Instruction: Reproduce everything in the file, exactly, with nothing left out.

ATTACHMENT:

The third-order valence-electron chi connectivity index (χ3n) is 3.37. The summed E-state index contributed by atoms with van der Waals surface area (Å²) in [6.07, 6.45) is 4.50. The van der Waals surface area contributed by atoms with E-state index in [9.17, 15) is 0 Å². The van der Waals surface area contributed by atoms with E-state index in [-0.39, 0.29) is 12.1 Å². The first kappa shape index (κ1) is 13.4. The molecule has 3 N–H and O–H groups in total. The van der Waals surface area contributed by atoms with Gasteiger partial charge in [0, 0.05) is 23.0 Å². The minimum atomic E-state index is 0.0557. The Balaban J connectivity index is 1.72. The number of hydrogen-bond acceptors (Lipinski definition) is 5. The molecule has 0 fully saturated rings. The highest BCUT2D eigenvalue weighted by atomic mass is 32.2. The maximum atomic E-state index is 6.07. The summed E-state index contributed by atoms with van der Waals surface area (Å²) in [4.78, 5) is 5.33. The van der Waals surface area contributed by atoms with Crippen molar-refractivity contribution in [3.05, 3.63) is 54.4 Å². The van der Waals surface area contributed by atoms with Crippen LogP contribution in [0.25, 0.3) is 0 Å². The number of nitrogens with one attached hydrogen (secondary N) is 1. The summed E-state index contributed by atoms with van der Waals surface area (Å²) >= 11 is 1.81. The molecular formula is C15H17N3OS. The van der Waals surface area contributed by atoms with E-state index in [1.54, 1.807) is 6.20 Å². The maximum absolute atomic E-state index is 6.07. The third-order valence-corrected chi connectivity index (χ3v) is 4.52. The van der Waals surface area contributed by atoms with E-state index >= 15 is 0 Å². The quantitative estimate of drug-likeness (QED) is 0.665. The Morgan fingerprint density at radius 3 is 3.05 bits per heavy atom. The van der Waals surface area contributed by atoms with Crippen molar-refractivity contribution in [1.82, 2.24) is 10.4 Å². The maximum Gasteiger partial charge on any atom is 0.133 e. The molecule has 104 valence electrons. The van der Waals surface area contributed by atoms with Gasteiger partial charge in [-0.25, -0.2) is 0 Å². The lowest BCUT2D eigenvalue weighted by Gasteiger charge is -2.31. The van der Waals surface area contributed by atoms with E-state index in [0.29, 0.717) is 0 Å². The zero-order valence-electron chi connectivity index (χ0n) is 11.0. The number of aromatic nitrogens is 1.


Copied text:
The third-order valence-electron chi connectivity index (χ3n) is 3.37. The summed E-state index contributed by atoms with van der Waals surface area (Å²) in [6.07, 6.45) is 4.50. The van der Waals surface area contributed by atoms with E-state index in [9.17, 15) is 0 Å². The van der Waals surface area contributed by atoms with E-state index in [-0.39, 0.29) is 12.1 Å². The first kappa shape index (κ1) is 13.4. The molecule has 3 N–H and O–H groups in total. The van der Waals surface area contributed by atoms with Gasteiger partial charge in [0, 0.05) is 23.0 Å². The minimum atomic E-state index is 0.0557. The Balaban J connectivity index is 1.72. The number of hydrogen-bond acceptors (Lipinski definition) is 5. The molecule has 0 fully saturated rings. The highest BCUT2D eigenvalue weighted by atomic mass is 32.2. The maximum atomic E-state index is 6.07. The summed E-state index contributed by atoms with van der Waals surface area (Å²) in [4.78, 5) is 5.33. The van der Waals surface area contributed by atoms with Crippen molar-refractivity contribution in [3.05, 3.63) is 54.4 Å². The van der Waals surface area contributed by atoms with Crippen LogP contribution in [0.25, 0.3) is 0 Å². The number of nitrogens with one attached hydrogen (secondary N) is 1. The summed E-state index contributed by atoms with van der Waals surface area (Å²) >= 11 is 1.81. The molecular formula is C15H17N3OS. The van der Waals surface area contributed by atoms with E-state index in [1.54, 1.807) is 6.20 Å². The maximum absolute atomic E-state index is 6.07. The third-order valence-corrected chi connectivity index (χ3v) is 4.52. The van der Waals surface area contributed by atoms with E-state index >= 15 is 0 Å². The quantitative estimate of drug-likeness (QED) is 0.665. The Morgan fingerprint density at radius 3 is 3.05 bits per heavy atom. The van der Waals surface area contributed by atoms with Crippen molar-refractivity contribution in [1.82, 2.24) is 10.4 Å². The maximum Gasteiger partial charge on any atom is 0.133 e. The molecule has 104 valence electrons. The van der Waals surface area contributed by atoms with Gasteiger partial charge in [-0.25, -0.2) is 0 Å². The lowest BCUT2D eigenvalue weighted by Gasteiger charge is -2.31. The van der Waals surface area contributed by atoms with E-state index in [0.29, 0.717) is 0 Å². The zero-order valence-electron chi connectivity index (χ0n) is 11.0. The number of aromatic nitrogens is 1.